Dot-Com Bubble Burst Causes Some Underemployed Bay Area Residents To Skip Medical Care
About one-fifth of Bay area residents have skipped or postponed medical care because it is too costly, according to a survey released Sunday by the San Jose Mercury News and Kaiser Family Foundation (Schwanhausser , San Jose Mercury News, 12/18).
The survey involved more than 1,700 residents in the Bay Area and was conducted between Aug. 2 and Sept. 11. Researchers collected data on the number of part-time workers who want to work full time and full-time workers who hold jobs that pay significantly less or require significantly fewer skills, less experience or lower education levels than their previous jobs (Wong, San Jose Mercury News, 12/19).
The survey also examines the "shifting patterns of prosperity and hardship five years after the implosion" of the dot-com boom -- "one of the biggest economic booms in urban history," according to the Mercury News (Schwanhausser , San Jose Mercury News, 12/18).
The survey finds that:
- 41% of underemployed residents said they forgo or postpone medical care because of cost;
- 33% of underemployed residents live in households where the total family income before taxes was $30,000 or less in 2004;
- 20% of the underemployed said they would be able to survive one week before experiencing serious financial hardship if they lost their jobs (Wong, San Jose Mercury News, 12/19);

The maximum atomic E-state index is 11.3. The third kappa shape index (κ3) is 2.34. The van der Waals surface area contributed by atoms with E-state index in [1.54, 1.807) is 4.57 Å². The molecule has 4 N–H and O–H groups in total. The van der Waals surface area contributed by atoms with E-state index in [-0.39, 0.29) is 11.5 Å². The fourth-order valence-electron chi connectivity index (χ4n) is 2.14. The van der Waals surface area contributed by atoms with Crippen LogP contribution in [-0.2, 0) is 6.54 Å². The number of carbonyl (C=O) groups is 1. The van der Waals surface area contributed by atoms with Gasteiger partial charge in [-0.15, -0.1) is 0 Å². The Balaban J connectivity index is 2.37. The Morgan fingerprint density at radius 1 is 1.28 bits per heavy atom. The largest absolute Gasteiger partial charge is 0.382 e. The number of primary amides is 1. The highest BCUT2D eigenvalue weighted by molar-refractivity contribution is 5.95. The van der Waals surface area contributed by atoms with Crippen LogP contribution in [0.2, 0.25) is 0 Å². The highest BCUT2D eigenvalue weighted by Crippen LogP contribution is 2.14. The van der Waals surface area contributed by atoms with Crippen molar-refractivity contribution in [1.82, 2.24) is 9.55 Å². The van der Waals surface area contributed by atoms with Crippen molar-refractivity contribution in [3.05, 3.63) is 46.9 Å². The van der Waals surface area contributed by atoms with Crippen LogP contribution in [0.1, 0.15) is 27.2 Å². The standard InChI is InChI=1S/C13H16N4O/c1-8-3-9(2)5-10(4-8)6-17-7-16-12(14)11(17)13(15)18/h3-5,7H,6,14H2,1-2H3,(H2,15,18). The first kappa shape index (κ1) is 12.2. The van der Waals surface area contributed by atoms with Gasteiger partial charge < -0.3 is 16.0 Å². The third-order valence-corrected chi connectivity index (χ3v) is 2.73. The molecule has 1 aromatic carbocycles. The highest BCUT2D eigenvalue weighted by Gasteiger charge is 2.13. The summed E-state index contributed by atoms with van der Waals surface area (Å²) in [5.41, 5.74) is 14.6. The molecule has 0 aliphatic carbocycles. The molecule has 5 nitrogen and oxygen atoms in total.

- Workers ages 24 to 40 years old are more likely to go without health insurance (Schwanhausser , San Jose Mercury News, 12/18);
- 25% of workers said the scope of health care benefits would cause them to choose one job over another if both offered the same pay;
- 20% of residents said their finances have declined over the past five years, but 54% of residents believe their household incomes will improve by 2010; and
- Nearly 60% of residents believe the Bay area will experience another "dot-com size economic boom," the Mercury News reports (Schwanhausser , San Jose Mercury News, 12/18).
Unless leaders in Sacramento and Washington, D.C., address "the fraying education system, the lack of effective retaining for laid-off workers, the faltering health care system, the government's listless commitment to investing in research and infrastructure [and] the dearth of affordable housing, middle-class life could become a faded memory for a growing number of valley families," a Mercury News editorial states (San Jose Mercury News, 12/19).
The survey is available online.